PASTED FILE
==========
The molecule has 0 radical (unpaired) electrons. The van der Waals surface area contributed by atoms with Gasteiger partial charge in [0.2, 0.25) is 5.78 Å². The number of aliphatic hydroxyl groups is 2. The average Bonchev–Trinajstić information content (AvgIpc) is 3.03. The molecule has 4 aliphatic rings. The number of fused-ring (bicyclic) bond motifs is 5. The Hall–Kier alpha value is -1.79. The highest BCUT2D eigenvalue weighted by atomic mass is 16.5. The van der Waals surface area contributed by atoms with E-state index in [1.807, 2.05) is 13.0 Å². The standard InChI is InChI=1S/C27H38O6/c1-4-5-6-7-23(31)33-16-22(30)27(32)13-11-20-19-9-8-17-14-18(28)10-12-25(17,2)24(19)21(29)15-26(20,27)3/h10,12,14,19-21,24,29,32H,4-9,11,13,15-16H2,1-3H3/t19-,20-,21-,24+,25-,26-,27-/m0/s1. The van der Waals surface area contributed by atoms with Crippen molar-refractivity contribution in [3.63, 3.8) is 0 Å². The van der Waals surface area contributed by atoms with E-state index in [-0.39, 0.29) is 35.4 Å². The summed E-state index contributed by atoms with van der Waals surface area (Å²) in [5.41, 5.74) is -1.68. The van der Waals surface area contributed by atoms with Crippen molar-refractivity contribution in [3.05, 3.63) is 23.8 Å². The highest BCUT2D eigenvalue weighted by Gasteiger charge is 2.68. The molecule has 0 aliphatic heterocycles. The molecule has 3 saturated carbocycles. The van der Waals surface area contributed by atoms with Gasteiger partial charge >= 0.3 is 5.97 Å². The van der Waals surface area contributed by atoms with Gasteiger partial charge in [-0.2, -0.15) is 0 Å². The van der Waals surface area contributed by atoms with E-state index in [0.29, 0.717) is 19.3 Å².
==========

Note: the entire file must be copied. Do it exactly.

The molecule has 0 radical (unpaired) electrons. The van der Waals surface area contributed by atoms with Gasteiger partial charge in [0.2, 0.25) is 5.78 Å². The number of aliphatic hydroxyl groups is 2. The average Bonchev–Trinajstić information content (AvgIpc) is 3.03. The molecule has 4 aliphatic rings. The number of fused-ring (bicyclic) bond motifs is 5. The Hall–Kier alpha value is -1.79. The highest BCUT2D eigenvalue weighted by atomic mass is 16.5. The van der Waals surface area contributed by atoms with E-state index in [1.807, 2.05) is 13.0 Å². The standard InChI is InChI=1S/C27H38O6/c1-4-5-6-7-23(31)33-16-22(30)27(32)13-11-20-19-9-8-17-14-18(28)10-12-25(17,2)24(19)21(29)15-26(20,27)3/h10,12,14,19-21,24,29,32H,4-9,11,13,15-16H2,1-3H3/t19-,20-,21-,24+,25-,26-,27-/m0/s1. The van der Waals surface area contributed by atoms with Crippen molar-refractivity contribution in [3.63, 3.8) is 0 Å². The van der Waals surface area contributed by atoms with E-state index in [-0.39, 0.29) is 35.4 Å². The summed E-state index contributed by atoms with van der Waals surface area (Å²) in [5.41, 5.74) is -1.68. The van der Waals surface area contributed by atoms with Crippen molar-refractivity contribution in [3.05, 3.63) is 23.8 Å². The highest BCUT2D eigenvalue weighted by Gasteiger charge is 2.68. The molecule has 0 aliphatic heterocycles. The molecule has 3 saturated carbocycles. The van der Waals surface area contributed by atoms with Gasteiger partial charge >= 0.3 is 5.97 Å². The van der Waals surface area contributed by atoms with Gasteiger partial charge in [-0.2, -0.15) is 0 Å². The van der Waals surface area contributed by atoms with E-state index in [0.29, 0.717) is 19.3 Å².